Does the Government Need to Know Your Sex?

CC by

The Transgender Persons Bill 2018 discriminates against the very people whose rights it means to restore.

In 2008, Laurie Shrage, American political and moral philosopher, joined a few critical thinkers in asking, “Does the government need to know your sex?”

Just as people have succeeded in transforming how governments manage each person’s racial profile (race, for instance, rarely appears on a birth certificate or a passport), Shrage argued, “there are equally weighty reasons for initiating change in regard to how secular, democratic governments handle information about a person’s sex.”

Like in matters of race, the privileged, i.e. the cisgender people, don’t worry about this, but for transgender individuals, sex and gender determine access to rights, privileges, opportunities and self-determination. Countries around the world are therefore wrestling with the question of “attributing” gender to those who have gender dysphoria, an overwhelming feeling of belonging to the other sex.

Ideally, governments should have no role to play, nor stand in the way of people choosing or rejecting a gender or sexual identity. As the government collects taxes from each citizen, it should treat people the same, regardless of their gender or sexual orientation. Yet it suppresses equality, discriminates and causes oppression and marginalisation. “When the government does not permit individuals to control the sex designation provided on their official documents,” Shrage writes, “it creates unnecessary social burdens for people with unconventional sex and gender identities, and jeopardizes their full participation in society.”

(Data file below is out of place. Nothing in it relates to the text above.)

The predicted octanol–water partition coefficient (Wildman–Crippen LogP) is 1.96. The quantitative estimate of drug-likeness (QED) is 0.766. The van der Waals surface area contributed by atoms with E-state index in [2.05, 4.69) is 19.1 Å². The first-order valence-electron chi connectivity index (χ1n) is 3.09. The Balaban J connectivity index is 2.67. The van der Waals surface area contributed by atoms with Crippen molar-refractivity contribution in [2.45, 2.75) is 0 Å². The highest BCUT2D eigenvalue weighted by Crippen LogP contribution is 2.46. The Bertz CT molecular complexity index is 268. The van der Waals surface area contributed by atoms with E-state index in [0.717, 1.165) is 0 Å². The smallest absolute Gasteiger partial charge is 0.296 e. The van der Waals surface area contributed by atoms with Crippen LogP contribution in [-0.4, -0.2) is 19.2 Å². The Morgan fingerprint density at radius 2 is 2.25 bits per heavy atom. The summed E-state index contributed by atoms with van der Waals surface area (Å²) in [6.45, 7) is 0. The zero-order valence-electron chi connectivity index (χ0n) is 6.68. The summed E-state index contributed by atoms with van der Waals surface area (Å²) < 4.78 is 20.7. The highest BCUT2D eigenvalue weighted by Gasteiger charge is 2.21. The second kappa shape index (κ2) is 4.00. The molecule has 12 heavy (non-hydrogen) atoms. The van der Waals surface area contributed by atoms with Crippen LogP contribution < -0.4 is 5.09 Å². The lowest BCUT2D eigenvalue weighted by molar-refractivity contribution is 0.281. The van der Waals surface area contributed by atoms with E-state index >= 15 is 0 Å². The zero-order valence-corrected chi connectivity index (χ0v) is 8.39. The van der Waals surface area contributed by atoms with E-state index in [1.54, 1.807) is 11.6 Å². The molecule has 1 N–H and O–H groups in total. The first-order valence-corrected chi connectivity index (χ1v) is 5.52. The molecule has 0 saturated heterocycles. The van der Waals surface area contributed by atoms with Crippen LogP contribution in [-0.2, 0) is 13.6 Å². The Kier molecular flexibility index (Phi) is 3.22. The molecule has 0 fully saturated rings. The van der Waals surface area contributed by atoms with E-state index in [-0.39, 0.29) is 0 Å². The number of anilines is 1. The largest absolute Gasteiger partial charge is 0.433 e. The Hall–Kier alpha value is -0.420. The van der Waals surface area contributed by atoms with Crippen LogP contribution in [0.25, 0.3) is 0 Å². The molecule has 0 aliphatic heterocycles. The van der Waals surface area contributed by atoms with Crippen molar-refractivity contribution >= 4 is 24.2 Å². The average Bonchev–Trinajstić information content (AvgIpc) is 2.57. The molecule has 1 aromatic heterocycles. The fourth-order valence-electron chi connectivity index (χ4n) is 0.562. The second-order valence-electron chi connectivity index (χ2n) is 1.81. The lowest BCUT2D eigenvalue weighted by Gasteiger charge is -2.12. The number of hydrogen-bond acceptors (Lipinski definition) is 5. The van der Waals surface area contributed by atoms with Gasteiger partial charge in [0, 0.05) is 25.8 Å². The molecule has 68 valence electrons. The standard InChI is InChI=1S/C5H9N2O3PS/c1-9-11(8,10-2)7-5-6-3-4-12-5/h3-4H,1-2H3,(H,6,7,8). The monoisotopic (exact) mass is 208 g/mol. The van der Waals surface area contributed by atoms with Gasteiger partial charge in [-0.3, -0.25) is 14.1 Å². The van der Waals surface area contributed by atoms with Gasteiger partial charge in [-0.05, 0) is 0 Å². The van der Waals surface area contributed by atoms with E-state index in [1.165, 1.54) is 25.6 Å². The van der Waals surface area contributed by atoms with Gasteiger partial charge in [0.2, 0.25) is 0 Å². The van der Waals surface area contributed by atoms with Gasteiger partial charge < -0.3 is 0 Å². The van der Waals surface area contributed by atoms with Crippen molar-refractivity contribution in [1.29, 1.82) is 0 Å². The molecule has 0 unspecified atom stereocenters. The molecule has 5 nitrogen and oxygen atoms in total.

The fears have been long-felt but recently accentuated as the Lok Sabha passed “The Transgender Persons (Protection of Rights) Bill, 2018”. The Bill, if also passed by the Rajya Sabha, will require a transgender person to make an application to the District Magistrate “for issuing a certificate of identity”. A review by five-member District Screening Committee with a medical officer and psychiatrist on-board will then follow to certify whether a person is transgender or not.

While one can argue that perhaps the way forward is to stop a government from prioritizing sex over other personal identifiers, lived truths like lived genders are different. Some possible reasons why the Indian government might need to know your sex are for the purposes of personal identity and security; to provide sex-based privileges, to enforce laws prohibiting sex-discrimination or sexual crimes, or for medical care. The pipe dream, however, is that we take a nuanced view of gender for a population where, as Shrage has argued, anatomical, biological gender is used for medical care and by extension, law enforcement, and self-identified sex for psychiatric purposes.